Tribal Chief Liz Logan told the crowd that 85 per cent of the residents some of the Treaty 8 First Nations have surveyed are opposed to the project. She’s working off that mandate, and maintains that the four groups she’s speaking on behalf of are not in negotiations with B.C. Hydro.
“Our treaty rights are not for sale.”
The Peace Valley Environment Association has been working with Treaty 8, and Coordinator Andrea Morison argues that they’ve been building strong support in their fight against the dam.
“We’ve stopped it twice before, and we’re going to stop it again once and for all,” she says. “It’s amazing the resources that we’ve pulled together to battle against this mammoth project. All the while, B.C. Hydro has access to millions of dollars, millions of our dollars, and they’re working so hard against us, and yet, as I listen, it’s clear that we’re winning this battle already.”
Dr. Faisal Moola of the David Suzuki Foundation, who will be speaking at the public hearing today, brought greetings from David Suzuki, who is too sick to attend himself. From his scientific research, he says there’s no question the land in the Peace Valley is sacred, as First Nation elders have said.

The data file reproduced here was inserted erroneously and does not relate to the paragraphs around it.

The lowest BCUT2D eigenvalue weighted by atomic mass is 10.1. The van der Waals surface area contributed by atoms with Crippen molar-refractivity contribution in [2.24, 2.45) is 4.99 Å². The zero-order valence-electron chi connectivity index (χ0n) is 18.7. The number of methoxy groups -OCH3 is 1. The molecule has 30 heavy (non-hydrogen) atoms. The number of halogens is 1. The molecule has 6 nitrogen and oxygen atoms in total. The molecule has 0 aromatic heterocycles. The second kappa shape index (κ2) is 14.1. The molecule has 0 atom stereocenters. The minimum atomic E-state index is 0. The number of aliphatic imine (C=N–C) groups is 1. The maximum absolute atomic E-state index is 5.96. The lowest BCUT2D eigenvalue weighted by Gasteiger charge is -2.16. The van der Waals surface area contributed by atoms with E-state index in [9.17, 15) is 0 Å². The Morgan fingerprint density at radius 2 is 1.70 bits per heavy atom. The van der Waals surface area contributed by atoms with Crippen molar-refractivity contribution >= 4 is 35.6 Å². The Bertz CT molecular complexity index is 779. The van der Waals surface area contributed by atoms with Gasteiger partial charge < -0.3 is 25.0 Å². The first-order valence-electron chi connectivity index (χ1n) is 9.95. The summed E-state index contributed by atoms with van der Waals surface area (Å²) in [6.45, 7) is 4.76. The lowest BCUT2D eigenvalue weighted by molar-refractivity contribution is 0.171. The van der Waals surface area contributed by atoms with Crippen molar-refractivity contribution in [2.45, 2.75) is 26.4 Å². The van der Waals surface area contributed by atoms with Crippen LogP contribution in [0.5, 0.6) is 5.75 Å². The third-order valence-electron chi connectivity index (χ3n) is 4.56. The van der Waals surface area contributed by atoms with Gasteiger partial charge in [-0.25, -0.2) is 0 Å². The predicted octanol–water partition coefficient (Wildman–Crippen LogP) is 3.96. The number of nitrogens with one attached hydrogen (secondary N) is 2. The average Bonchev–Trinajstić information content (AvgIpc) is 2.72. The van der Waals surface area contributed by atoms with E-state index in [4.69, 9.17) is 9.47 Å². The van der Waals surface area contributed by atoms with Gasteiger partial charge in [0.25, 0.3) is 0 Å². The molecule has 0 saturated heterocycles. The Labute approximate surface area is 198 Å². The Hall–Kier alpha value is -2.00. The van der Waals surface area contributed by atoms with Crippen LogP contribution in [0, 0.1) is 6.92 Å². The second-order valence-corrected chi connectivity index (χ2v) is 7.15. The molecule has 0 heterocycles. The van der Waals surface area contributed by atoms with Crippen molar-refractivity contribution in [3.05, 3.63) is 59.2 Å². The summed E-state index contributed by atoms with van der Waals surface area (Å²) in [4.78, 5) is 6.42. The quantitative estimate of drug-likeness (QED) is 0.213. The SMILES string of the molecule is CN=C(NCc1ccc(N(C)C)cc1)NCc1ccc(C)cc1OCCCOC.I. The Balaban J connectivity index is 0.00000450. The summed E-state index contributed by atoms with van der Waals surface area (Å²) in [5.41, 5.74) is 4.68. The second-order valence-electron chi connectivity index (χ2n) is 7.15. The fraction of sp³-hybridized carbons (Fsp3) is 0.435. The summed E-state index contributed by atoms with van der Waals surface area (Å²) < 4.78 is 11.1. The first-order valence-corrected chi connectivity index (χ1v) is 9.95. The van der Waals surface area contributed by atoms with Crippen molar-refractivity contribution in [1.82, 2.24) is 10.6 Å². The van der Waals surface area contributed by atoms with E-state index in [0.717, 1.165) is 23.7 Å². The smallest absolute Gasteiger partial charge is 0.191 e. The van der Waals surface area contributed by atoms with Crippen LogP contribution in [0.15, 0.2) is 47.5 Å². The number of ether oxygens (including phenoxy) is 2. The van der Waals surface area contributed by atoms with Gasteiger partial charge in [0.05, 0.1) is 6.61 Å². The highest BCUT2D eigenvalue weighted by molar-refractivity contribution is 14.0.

“We now know that the land not only provides homes and habitat for wildlife like caribou and deer and moose, but it literally forms the life support systems of our families and our communities,” he explains. “But if this Site C dam is built, it is unprecedented in terms of the impacts that it will have on wildlife. It is unprecedented in terms of the impacts it will have on farmland, not to mention the chaos that it will bring to working farm families and Aboriginal communities in the Peace Region.”
The Site C public hearings continue Wednesday and Thursday in Fort St. John with general sessions, featuring affected landowners Arlene and Ken Boon, the Independent Contractors and Businesses Association. PRRD Area B Director Karen Goodings replaces Steve Thorlakson and Senator Richard Neufeld, who have been taken off Wednesday’s list.